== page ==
The City of Bethlehem operates its Communication
Center at 10 E. Church Street in a secure area of
the Police Department, with an emergency back-up center
located in a separate facility one mile away. The
center has state-of-the-art Enhanced 9-1-1 equipment,
including seven call answering stations and consoles,
telephone equipment, voice activated recorders and
a radio system with multiple radio channels.
Each year, the Communication Center handles approximately
200,000 calls with approximately 50,000 of those calls
coming from 9-1-1.
The City of Bethlehem 9-1-1 Center is the primary
Public Safety Answering Point (PSAP) within the geographic
boundaries of the City of Bethlehem. All landline
911 calls within Bethlehem are sent to the Bethlehem
PSAP. Cellphone calls within Bethlehem are pinpointed
by the location of the cellular communications tower
and routed directly to the Bethlehem PSAP. Calls originating
at the edges of our jurisdiction may be routed to
the Bethlehem, Northampton County or the Lehigh County
PSAP. When the exact location of the incident is determined,
the call is then routed to the appropriate PSAP for
The Bethlehem PSAP is an Enhanced 911 center. Caller
location and identity is provided by the enhanced
911 system to allow first responders to provide emergency
service in the fastest and most efficient manner.
The Bethlehem PSAP is TTY capable for hearing impaired
callers. The center also employes multi-lingual dispatchers
and subscribes to an interpreter service for non-English
When to call 911
Call 911 to report police, medical or fire emergencies.
Your calls will be immediately processed and dispatched
without the need for call transfers or secondary communications.
The Communications Specialists will take your information
and determine the need for emergency services. Specialists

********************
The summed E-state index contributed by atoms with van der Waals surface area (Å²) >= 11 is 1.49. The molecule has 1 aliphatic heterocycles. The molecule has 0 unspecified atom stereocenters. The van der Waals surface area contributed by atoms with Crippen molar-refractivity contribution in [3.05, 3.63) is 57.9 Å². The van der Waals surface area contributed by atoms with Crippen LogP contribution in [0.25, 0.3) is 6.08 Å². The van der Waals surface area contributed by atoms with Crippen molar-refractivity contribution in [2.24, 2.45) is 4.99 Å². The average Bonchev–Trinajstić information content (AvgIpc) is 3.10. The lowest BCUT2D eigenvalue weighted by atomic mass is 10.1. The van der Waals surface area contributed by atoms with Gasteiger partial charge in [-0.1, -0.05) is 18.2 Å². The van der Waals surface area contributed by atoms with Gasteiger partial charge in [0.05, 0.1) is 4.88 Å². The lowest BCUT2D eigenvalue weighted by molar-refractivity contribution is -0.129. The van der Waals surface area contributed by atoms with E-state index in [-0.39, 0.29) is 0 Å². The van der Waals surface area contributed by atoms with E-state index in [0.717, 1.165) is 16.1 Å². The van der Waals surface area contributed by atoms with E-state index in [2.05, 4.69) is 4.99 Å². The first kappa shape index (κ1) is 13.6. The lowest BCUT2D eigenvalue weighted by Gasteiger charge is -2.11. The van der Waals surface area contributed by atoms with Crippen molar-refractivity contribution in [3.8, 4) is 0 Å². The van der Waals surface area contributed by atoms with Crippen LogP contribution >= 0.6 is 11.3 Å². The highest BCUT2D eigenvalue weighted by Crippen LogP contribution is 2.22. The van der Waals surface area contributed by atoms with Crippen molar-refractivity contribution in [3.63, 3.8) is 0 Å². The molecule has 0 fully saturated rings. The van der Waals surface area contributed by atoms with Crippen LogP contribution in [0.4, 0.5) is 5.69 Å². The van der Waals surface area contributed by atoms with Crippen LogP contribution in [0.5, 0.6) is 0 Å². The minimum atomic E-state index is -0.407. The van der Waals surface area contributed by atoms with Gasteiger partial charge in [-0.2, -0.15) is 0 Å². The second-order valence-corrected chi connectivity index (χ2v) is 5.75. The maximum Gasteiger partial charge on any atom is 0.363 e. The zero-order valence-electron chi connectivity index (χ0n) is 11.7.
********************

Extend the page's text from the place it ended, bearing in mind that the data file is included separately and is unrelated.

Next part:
within the same room will contact the appropriate
agncy via radio and maintain communications throughout
Specialists within the The Bethlehem PSAP also handles
non-emergency calls for service and calls for the
reporting of past crimes and incidents 24-hours a
day. Callers should dial 610.865.7187 to report non-emergency
How 911 Works
Calls received in the Bethlehem 911 Center are first
handled by a Communications Specialist. They are trained
to verbally verify the nature of the situation, the
caller’s identity and the location of the incident.
The nature of the call will determine whether it will
require the dispatch of police, fire or EMS personnel.
While taking your emergency call, the information
will be entered into a Computer Aided Dispatch (CAD)
system. Once in the system, the call is available
for dispatch, but the call-taker will continue to
ask clarifying questions that will assist in the response.
In an emergency, please do not assume that these questions
are delaying our emergency response. In the case of
crimes in progress, many times police units are dispatched
within seconds of the call being received. It is important
to stay on the phone with the call-taker to give as
much information as possible to aid us in our response.
The City of Bethlehem has traditionally dispatched
its own emergency services, such as police, fire,
and EMS. In 1934, the City of Bethlehem had the state’s
very first radio communications system that could
broadcast between a Communications Center and a patrol
vehicle. Before the technological advances that led
to the use of “portable police radios”
in 1965, officers who walked the beat had to rely
on their police whistle to notify other beat officers
of a problem and were required to make regular “check-ins”
to headquarters by utilizing phones at local businesses
along their beat. A single dispatch center was established
in 1972, where until 1989, emergency calls to the
City’s dispatch center were filed by hand utilizing
a seven-digit numbering system. During April 1988,
the City Administration began planning and working
towards instituting the computer aided dispatch and
9-1-1 emergency telephone services within the City.
City representatives met with representatives from
Bell of Pennsylvania and, in 1989, 9-1-1 service supplying
Automatic Number Identification (ANI) went online.
The completion of the system was accomplished during
January 1991, when the Automatic Location Identification
(ALI) portion was initiated. Currently, the enhanced
9-1-1 service providers are working on improving the
ALI system to include automatic identification and
location of 9-1-1 cell phone calls.
The City’s current 9-1-1 Command Center is
a state of the art facility that was completely upgraded
in 2012. In 2009, the City completed a digital radio
system upgrade which greatly enhanced our radio communications
If you have any questions, you are welcome to contact
the Bethlehem Police Director of 9-1-1, Robert Haffner